Victoria Stadium, Gibraltar

Victoria Stadium is a multi-purpose stadium in Gibraltar. It is currently used mostly for football matches, but also hosts the annual Gibraltar Music Festival. It is located close to Gibraltar Airport just off Winston Churchill Avenue. It was named after the wife of Gibraltarian philanthropist John Mackintosh.

Victoria Stadium
Aerial view of Victoria Stadium.
Coordinates36°8′57.68″N 5°21′1.23″W / 36.1493556°N 5.3503417°W / 36.1493556; -5.3503417
OwnerGibraltar Football Association (2017–Present)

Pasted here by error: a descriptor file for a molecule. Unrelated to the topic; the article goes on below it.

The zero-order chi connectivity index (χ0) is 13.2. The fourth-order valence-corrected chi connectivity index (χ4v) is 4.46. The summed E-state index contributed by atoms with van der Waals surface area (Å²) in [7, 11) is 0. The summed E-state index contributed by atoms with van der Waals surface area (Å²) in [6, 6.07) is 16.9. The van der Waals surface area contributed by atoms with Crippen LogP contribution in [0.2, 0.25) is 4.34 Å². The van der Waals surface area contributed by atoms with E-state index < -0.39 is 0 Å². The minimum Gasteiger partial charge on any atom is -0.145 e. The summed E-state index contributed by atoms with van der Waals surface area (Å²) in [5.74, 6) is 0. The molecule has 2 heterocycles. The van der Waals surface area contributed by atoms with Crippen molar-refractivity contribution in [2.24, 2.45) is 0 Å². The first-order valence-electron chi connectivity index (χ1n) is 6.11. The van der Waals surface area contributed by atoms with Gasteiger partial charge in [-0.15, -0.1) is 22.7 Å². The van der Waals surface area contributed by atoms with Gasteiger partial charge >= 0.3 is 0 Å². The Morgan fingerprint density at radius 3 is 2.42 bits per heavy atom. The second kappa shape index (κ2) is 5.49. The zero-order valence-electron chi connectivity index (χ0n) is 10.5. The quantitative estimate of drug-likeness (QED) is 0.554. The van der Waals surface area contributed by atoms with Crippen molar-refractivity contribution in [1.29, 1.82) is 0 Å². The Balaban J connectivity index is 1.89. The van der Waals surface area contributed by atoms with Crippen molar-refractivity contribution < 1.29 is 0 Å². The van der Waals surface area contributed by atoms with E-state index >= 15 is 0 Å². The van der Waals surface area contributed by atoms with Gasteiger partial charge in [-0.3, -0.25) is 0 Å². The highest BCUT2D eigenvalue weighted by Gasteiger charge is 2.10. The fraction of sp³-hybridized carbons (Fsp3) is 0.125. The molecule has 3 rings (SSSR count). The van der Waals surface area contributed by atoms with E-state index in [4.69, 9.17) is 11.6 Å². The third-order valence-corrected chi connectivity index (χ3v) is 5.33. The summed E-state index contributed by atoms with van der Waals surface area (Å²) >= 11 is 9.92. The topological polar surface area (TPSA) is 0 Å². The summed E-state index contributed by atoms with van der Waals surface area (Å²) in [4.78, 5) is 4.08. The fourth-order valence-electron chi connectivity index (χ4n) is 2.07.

OperatorGibraltar Sports and Leisure Authority (GSLA)
SurfaceArtificial turf
Opened1926 (British Military use only) 1970 (Incl. Civilian Use)
Renovated1991; 2023 (Expected)
Gibraltar national football team
All Gibraltar football clubs
Gibraltar national rugby union team (2013–2018)

History edit

View of the Victoria Stadium's West stand

Victoria Stadium was constructed at the foot of the Rock of Gibraltar and next to Gibraltar Airport in the North District.[1] It was first opened in 1926 as a British military sports ground.[2] In 1970, the stadium was rebuilt by the Royal Engineers as a sports ground for use by both the military forces and the civilian population of Gibraltar.[3] In 1991, the Government of Gibraltar financed improvements of Victoria Stadium's pitch and athletics track.[4]